We also want to get other students, such as Art and English majors, connected and involved in the event, so a few days before we are going to bring in these students and local veterans. The veterans are going to talk about their experiences and the artists are going to come back on Vet Night with pieces they created in response to what they heard. Those pieces will be unveiled in the lobby.

So that need to understand veterans; is that why you decided to start this tradition?

We actually started it because I got interested in the war in Afghanistan and how little we hear about it. So, I created the verbatim play Afghanistan/ Wisconsin.  But after doing Afghanistan/Wisconsin and working with our student veterans, we realized we had to do more. After I took Afghanistan/Wisconsin to David Chrisinger’s class at UW-Stevens Point, he and I talked about ways we could keep the event going on a yearly basis to develop the response and reactions to veteran service and political questions. And I think with so many people involved in the war, both directly and indirectly, we are going to continue to be a resource for our veterans on campus as well as the surrounding area. 

How do the Kenosha and Carthage communities benefit from this event? How do the students involved in the performance benefit?

Our mission is to foster communication between veterans and nonveterans. I’m hoping the nights that we have the talkbacks and Q & A’s allow for a better connection, instead of just saying thank you to someone you see wearing an Iraq War baseball cap; it doesn’t’ allow you to get into a conversation about how that manner of experience affect how veterans work with nonveterans, and veterans and civilians are both not trusting of the other.  The second part of the mission is to give voice to the untold stores. A lot of the times veterans go under the radar and don’t want to deal with the reactions and uninformed questions people ask out of ignorance, so they prefer to stay silent. But we want to hear those stories since it is important for us as citizens to know what is going on and what our military is actually being asked to do.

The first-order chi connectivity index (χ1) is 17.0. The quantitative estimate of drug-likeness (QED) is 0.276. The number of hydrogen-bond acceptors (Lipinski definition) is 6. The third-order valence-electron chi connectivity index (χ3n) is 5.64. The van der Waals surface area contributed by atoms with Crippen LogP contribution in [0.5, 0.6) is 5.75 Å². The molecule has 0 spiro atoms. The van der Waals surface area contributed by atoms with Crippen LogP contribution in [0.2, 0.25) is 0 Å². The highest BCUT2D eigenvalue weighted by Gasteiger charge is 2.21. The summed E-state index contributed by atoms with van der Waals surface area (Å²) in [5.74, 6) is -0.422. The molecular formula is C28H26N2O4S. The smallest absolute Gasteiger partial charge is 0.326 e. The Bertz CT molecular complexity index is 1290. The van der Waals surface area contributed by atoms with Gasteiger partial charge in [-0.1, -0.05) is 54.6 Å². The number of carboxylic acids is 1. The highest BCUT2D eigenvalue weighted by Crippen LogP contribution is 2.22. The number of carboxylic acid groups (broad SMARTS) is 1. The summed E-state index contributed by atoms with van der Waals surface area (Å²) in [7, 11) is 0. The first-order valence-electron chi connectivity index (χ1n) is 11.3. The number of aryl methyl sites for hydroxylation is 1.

What challenge(s), if any, have you faced in preparing for this event?

The veteran community is a little more reclusive so it is hard to get them to come out to these events sometimes. It’s also difficult because art isn’t necessarily the first thing that comes to mind when people think of what will help them deal with traumatic experiences. We are not in any way trying to preach to them and tell them art is the answer to all of their problems, or force them to participate in the event; we always try to keep performances devoid of political messages and let the audience draw whatever conclusion they get from what the veterans are saying. We want people to just listen.

We have had great experiences with people coming forward to participate in the event and work with us, and we always have a great time, but we want more people in the seats, veterans and nonveterans.

What is a highlight of working on Vet Night of the Arts?

We are always eager to work with diverse faculty and departments, so it has been nice to get a variety of people involved. The response and growth since last year has been great to see. It shows Carthage is here for the community, and is able to do these events that bigger universities are not always able to do.

What would you like to see for the future of the event?

More people in the seats; we want more veterans involved and more nonveterans interested in what is going on with our military. I would like even more outreach, like community members submitting pieces from their own experience as veterans, and more development in the conversation between veterans and nonveterans. I also want to continue to see corporate sponsorship so the event can continue on its own even with our limited budget, and it would be nice to see these corporate entities involved in the communication. All the funds raised go to Veterans Outreach of Wisconsin, which is building a tiny village for homeless veterans in Racine so they can get back on their feet.

 

Vet Night of the Arts will take place Thursday, Nov. 16, 2017 at 7:30 p.m. in Wartburg Theate.  Tickets are free, but required.  Get your tickets 24/7 at carthage.edu/tickets